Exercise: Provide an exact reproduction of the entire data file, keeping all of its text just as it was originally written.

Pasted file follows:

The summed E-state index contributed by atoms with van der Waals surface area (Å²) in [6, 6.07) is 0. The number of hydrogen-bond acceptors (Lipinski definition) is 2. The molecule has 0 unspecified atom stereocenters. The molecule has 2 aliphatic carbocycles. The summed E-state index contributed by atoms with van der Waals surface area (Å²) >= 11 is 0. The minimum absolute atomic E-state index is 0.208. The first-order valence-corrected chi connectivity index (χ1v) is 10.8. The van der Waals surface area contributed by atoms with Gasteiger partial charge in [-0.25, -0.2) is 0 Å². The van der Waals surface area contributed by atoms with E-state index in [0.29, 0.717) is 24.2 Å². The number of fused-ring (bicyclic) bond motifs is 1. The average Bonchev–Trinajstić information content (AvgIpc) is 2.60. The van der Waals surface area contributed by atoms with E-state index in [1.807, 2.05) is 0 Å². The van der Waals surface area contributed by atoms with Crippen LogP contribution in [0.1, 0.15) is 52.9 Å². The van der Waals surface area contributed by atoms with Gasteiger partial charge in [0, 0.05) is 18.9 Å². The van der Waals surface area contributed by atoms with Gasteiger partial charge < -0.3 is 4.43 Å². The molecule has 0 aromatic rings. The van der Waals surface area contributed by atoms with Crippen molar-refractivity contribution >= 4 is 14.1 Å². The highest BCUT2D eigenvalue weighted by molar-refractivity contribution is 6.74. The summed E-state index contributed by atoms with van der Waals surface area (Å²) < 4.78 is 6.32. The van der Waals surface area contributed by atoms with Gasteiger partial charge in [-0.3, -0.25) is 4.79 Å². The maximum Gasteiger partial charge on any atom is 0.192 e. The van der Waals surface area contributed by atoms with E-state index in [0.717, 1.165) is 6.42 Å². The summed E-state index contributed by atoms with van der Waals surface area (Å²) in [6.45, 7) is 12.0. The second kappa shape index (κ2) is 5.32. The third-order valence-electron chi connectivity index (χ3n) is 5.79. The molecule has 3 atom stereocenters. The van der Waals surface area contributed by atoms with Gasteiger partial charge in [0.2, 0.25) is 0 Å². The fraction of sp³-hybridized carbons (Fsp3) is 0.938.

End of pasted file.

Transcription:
The summed E-state index contributed by atoms with van der Waals surface area (Å²) in [6, 6.07) is 0. The number of hydrogen-bond acceptors (Lipinski definition) is 2. The molecule has 0 unspecified atom stereocenters. The molecule has 2 aliphatic carbocycles. The summed E-state index contributed by atoms with van der Waals surface area (Å²) >= 11 is 0. The minimum absolute atomic E-state index is 0.208. The first-order valence-corrected chi connectivity index (χ1v) is 10.8. The van der Waals surface area contributed by atoms with Gasteiger partial charge in [-0.25, -0.2) is 0 Å². The van der Waals surface area contributed by atoms with E-state index in [0.29, 0.717) is 24.2 Å². The number of fused-ring (bicyclic) bond motifs is 1. The average Bonchev–Trinajstić information content (AvgIpc) is 2.60. The van der Waals surface area contributed by atoms with E-state index in [1.807, 2.05) is 0 Å². The van der Waals surface area contributed by atoms with Crippen LogP contribution in [0.1, 0.15) is 52.9 Å². The van der Waals surface area contributed by atoms with Gasteiger partial charge in [0, 0.05) is 18.9 Å². The van der Waals surface area contributed by atoms with Gasteiger partial charge < -0.3 is 4.43 Å². The molecule has 0 aromatic rings. The van der Waals surface area contributed by atoms with Crippen molar-refractivity contribution >= 4 is 14.1 Å². The highest BCUT2D eigenvalue weighted by molar-refractivity contribution is 6.74. The summed E-state index contributed by atoms with van der Waals surface area (Å²) < 4.78 is 6.32. The van der Waals surface area contributed by atoms with Gasteiger partial charge in [-0.3, -0.25) is 4.79 Å². The maximum Gasteiger partial charge on any atom is 0.192 e. The van der Waals surface area contributed by atoms with E-state index in [0.717, 1.165) is 6.42 Å². The summed E-state index contributed by atoms with van der Waals surface area (Å²) in [6.45, 7) is 12.0. The second kappa shape index (κ2) is 5.32. The third-order valence-electron chi connectivity index (χ3n) is 5.79. The molecule has 3 atom stereocenters. The van der Waals surface area contributed by atoms with Gasteiger partial charge in [0.2, 0.25) is 0 Å². The fraction of sp³-hybridized carbons (Fsp3) is 0.938.